VOLUME 33-----------MARCH 2005
SHOOTIN', HUNTIN', AND RELOADIN'
WITH THE OL' MISSOURI HILLBILLY
We're still having that unbelievable sunny Spring weather. I'm starting this newsletter on February 27th, and it was nearly 60 degrees today! Hopefully, Spring is here to stay, but my confidence level is not yet high enough to stow away the snow blowers. I do believe I'll take the studded tires off Ann's GMC Jimmy next week though.
Our first Hunter Education class of 2005 is now history. We finished the week with the live fire session at the Sharp Shooter indoor range on Saturday, February 26th. (For more on our Hunter Education classes, click the link in the left margin)
Little Heifer and I celebrated our 43rd wedding anniversary on February 4th! I informed her again, as I do every year, that she is still on thin ice and improvement is needed to avoid being traded in for a newer model! (Yeah, Right!) We celebrated with a nice dinner and an overnight stay at Templin's Resort Hotel on the River in Post Falls, Idaho; 'Moonlight and Roses' package, no less!
I'm spending some time in the woods these days, dragging out deadfall to burn. In addition to lessening the fire hazard, some of the 'cleaning out' is in preparation for expanding the shooting range from 100 to 200 yards. We have not finalized the plan yet, but do want to get this done this year.
You might recall, I reported that we remodeled Ann's bathroom a few months ago. We now have some 'do-over' because of some dried paint flakes that were in the bottom of the can when I finished painting the walls. Since Ann is now going to put a wallpaper border around the top, we decided to sand out the little bumps and repaint.
I was going to start that project one morning last week, when circumstances reminded me of a short story by outdoor humorist, Patrick McManus. The story is entitled "SEQUENCES," and describes the all too common series of events that often interfere with our hunting or fishing plans. Such as: We'll go fishing as soon as we fix this, but to fix this we need to go get that thing the neighbor borrowed, and to get that we need to fix the flat tire on the truck. . . well, you get the picture!
Here was my situation: When I sand the bumps out of the bathroom paint, I need to catch the dust with the shop vac. The shop vac filter needs cleaning. To clean the filter I need the air compressor. The air compressor is in the shop building and is not pumped up. It's 16 degrees this morning and the furnace in the shop is turned off. The sun is shining and it's a pretty day. Heck with it; I'm goin' coyote huntin'!!!!! I'll fix the dang bathroom later!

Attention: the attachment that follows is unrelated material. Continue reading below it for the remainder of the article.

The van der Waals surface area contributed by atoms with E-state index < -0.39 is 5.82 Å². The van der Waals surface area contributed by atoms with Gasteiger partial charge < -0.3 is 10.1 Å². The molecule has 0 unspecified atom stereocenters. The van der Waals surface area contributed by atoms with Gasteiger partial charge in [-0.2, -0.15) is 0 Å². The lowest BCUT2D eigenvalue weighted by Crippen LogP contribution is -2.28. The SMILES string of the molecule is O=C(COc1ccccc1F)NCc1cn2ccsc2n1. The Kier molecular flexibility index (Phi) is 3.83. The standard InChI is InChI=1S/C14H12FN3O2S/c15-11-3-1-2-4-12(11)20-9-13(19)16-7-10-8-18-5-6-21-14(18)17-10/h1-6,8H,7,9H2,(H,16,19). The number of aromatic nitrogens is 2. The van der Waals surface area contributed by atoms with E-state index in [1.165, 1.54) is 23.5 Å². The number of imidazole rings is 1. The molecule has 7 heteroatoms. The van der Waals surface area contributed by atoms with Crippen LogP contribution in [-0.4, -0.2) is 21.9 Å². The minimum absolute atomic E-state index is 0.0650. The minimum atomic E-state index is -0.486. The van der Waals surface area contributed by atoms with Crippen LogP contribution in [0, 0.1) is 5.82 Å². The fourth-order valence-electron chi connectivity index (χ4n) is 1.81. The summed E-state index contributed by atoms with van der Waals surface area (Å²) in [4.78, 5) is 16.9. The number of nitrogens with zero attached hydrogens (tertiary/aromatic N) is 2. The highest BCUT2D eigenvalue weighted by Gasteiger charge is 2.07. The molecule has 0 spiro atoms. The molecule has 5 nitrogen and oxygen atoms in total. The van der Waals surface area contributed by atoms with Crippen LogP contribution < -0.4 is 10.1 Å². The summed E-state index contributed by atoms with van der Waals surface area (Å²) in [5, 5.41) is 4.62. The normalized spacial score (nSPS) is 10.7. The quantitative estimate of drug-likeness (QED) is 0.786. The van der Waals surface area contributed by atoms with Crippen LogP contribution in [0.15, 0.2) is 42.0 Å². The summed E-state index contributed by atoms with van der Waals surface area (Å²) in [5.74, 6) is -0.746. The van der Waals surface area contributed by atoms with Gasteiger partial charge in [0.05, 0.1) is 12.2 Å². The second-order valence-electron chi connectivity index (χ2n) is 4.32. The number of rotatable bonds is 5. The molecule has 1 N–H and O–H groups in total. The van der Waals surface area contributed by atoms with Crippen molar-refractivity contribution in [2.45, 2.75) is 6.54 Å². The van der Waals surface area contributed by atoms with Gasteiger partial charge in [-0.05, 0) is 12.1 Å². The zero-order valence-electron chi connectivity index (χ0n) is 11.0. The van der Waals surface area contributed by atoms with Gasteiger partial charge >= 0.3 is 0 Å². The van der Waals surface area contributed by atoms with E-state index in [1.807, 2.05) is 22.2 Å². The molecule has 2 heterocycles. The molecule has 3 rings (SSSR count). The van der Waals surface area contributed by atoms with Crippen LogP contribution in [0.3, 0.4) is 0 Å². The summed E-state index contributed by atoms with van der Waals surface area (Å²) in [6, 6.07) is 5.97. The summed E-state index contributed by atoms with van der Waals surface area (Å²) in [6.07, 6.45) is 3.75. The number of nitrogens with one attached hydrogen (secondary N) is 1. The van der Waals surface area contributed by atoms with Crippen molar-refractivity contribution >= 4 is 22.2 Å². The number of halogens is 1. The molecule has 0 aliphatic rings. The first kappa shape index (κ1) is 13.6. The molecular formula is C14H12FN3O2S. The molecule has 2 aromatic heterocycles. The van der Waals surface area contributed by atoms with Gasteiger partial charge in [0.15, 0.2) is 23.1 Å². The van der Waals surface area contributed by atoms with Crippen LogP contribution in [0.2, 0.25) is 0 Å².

I have an Extreme Dimension® electronic call, a howler, and several mouth blown calls, so I gathered my stuff, took the Ruger No. 1 .25-06 out of the safe, and set up about 100 yards Southwest of the house at the edge of the timber. I began with the electronic call, set the speaker out about 50 feet, hid behind a Douglas Fir, and started calling.
Extreme Dimension Phantom Predator Call
This call has 12 different sounds, and will play any two of them at the same time. I started with a couple of sequences of rabbit distress, and then, on the third one, added a crow gathering. Within a minute I had a raven circling the site, talking back. This is a good thing! Next, I combined the rabbit distress with some coyote howls, then got quiet.
In minutes I could hear a pine squirrel chattering at something down the draw, so I gave a few squeaks on a mouth blown rodent squeaker.
This is the rest of my predator calling arsenal.
L to R: Howler, Rodent Squeaker, Cottontail, and Jackrabbit by Sceery® and a 40 year old Faulk's®
I soon saw movement about 40 to 45 yards out, and Mr. coyote eased up on a little rise. All I could see was the top of his head, from ears to eyes, and that through a screen of small twigs and brush. I waited, seemingly forever, for a clear shot. I didn't want to try and shoot through the brush because the 75 grain Hornady Vmax bullets exit the .25-06 at well over 3500 fps with this handload, and just explode if they hit a twig.